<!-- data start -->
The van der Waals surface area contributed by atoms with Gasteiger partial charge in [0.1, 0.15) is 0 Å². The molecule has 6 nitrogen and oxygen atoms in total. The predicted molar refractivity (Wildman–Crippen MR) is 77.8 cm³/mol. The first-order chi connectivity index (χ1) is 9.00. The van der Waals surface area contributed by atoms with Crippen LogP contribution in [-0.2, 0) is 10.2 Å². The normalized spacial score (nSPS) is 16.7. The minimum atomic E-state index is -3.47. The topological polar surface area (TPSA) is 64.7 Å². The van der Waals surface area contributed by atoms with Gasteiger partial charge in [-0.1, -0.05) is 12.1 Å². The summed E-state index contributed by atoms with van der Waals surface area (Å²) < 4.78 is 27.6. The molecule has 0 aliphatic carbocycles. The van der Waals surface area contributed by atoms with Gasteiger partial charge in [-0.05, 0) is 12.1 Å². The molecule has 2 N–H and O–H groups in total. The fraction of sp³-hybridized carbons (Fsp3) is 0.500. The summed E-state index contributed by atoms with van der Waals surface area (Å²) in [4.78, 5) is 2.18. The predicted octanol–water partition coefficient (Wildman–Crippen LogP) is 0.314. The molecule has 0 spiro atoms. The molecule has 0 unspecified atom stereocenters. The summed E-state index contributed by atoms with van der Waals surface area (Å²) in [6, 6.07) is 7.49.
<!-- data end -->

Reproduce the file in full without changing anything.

The van der Waals surface area contributed by atoms with Gasteiger partial charge in [0.1, 0.15) is 0 Å². The molecule has 6 nitrogen and oxygen atoms in total. The predicted molar refractivity (Wildman–Crippen MR) is 77.8 cm³/mol. The first-order chi connectivity index (χ1) is 9.00. The van der Waals surface area contributed by atoms with Crippen LogP contribution in [-0.2, 0) is 10.2 Å². The normalized spacial score (nSPS) is 16.7. The minimum atomic E-state index is -3.47. The topological polar surface area (TPSA) is 64.7 Å². The van der Waals surface area contributed by atoms with Gasteiger partial charge in [-0.1, -0.05) is 12.1 Å². The summed E-state index contributed by atoms with van der Waals surface area (Å²) < 4.78 is 27.6. The molecule has 0 aliphatic carbocycles. The van der Waals surface area contributed by atoms with Gasteiger partial charge in [-0.05, 0) is 12.1 Å². The molecule has 2 N–H and O–H groups in total. The fraction of sp³-hybridized carbons (Fsp3) is 0.500. The summed E-state index contributed by atoms with van der Waals surface area (Å²) in [4.78, 5) is 2.18. The predicted octanol–water partition coefficient (Wildman–Crippen LogP) is 0.314. The molecule has 0 spiro atoms. The molecule has 0 unspecified atom stereocenters. The summed E-state index contributed by atoms with van der Waals surface area (Å²) in [6, 6.07) is 7.49.